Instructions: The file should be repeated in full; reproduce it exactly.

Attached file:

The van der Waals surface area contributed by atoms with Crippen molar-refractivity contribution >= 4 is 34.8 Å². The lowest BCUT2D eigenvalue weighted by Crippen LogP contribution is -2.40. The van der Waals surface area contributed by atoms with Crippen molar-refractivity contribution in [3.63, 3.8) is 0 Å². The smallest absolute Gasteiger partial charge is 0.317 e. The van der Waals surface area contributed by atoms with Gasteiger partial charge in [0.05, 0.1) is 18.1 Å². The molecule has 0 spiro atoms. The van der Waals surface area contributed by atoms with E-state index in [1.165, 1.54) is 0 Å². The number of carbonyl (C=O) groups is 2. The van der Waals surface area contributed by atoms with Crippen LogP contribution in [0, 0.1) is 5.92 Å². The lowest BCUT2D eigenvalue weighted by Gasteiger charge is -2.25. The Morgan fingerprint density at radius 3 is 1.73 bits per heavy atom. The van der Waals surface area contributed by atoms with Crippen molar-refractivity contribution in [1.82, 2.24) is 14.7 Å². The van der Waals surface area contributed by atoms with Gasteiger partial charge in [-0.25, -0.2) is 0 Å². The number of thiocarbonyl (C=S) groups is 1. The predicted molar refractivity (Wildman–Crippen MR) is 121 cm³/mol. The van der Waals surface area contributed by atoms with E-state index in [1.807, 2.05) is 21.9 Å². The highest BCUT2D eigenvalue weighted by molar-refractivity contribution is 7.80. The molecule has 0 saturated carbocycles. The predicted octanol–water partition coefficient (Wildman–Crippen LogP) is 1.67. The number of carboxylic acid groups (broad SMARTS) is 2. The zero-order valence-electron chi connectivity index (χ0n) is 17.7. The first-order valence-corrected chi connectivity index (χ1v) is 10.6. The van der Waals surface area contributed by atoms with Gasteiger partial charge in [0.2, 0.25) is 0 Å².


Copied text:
The van der Waals surface area contributed by atoms with Crippen molar-refractivity contribution >= 4 is 34.8 Å². The lowest BCUT2D eigenvalue weighted by Crippen LogP contribution is -2.40. The van der Waals surface area contributed by atoms with Crippen molar-refractivity contribution in [3.63, 3.8) is 0 Å². The smallest absolute Gasteiger partial charge is 0.317 e. The van der Waals surface area contributed by atoms with Gasteiger partial charge in [0.05, 0.1) is 18.1 Å². The molecule has 0 spiro atoms. The van der Waals surface area contributed by atoms with E-state index in [1.165, 1.54) is 0 Å². The number of carbonyl (C=O) groups is 2. The van der Waals surface area contributed by atoms with Crippen LogP contribution in [0, 0.1) is 5.92 Å². The lowest BCUT2D eigenvalue weighted by Gasteiger charge is -2.25. The Morgan fingerprint density at radius 3 is 1.73 bits per heavy atom. The van der Waals surface area contributed by atoms with Crippen molar-refractivity contribution in [1.82, 2.24) is 14.7 Å². The van der Waals surface area contributed by atoms with Gasteiger partial charge in [-0.25, -0.2) is 0 Å². The number of thiocarbonyl (C=S) groups is 1. The predicted molar refractivity (Wildman–Crippen MR) is 121 cm³/mol. The van der Waals surface area contributed by atoms with E-state index in [1.807, 2.05) is 21.9 Å². The highest BCUT2D eigenvalue weighted by molar-refractivity contribution is 7.80. The molecule has 0 saturated carbocycles. The predicted octanol–water partition coefficient (Wildman–Crippen LogP) is 1.67. The number of carboxylic acid groups (broad SMARTS) is 2. The zero-order valence-electron chi connectivity index (χ0n) is 17.7. The first-order valence-corrected chi connectivity index (χ1v) is 10.6. The van der Waals surface area contributed by atoms with Gasteiger partial charge in [0.2, 0.25) is 0 Å².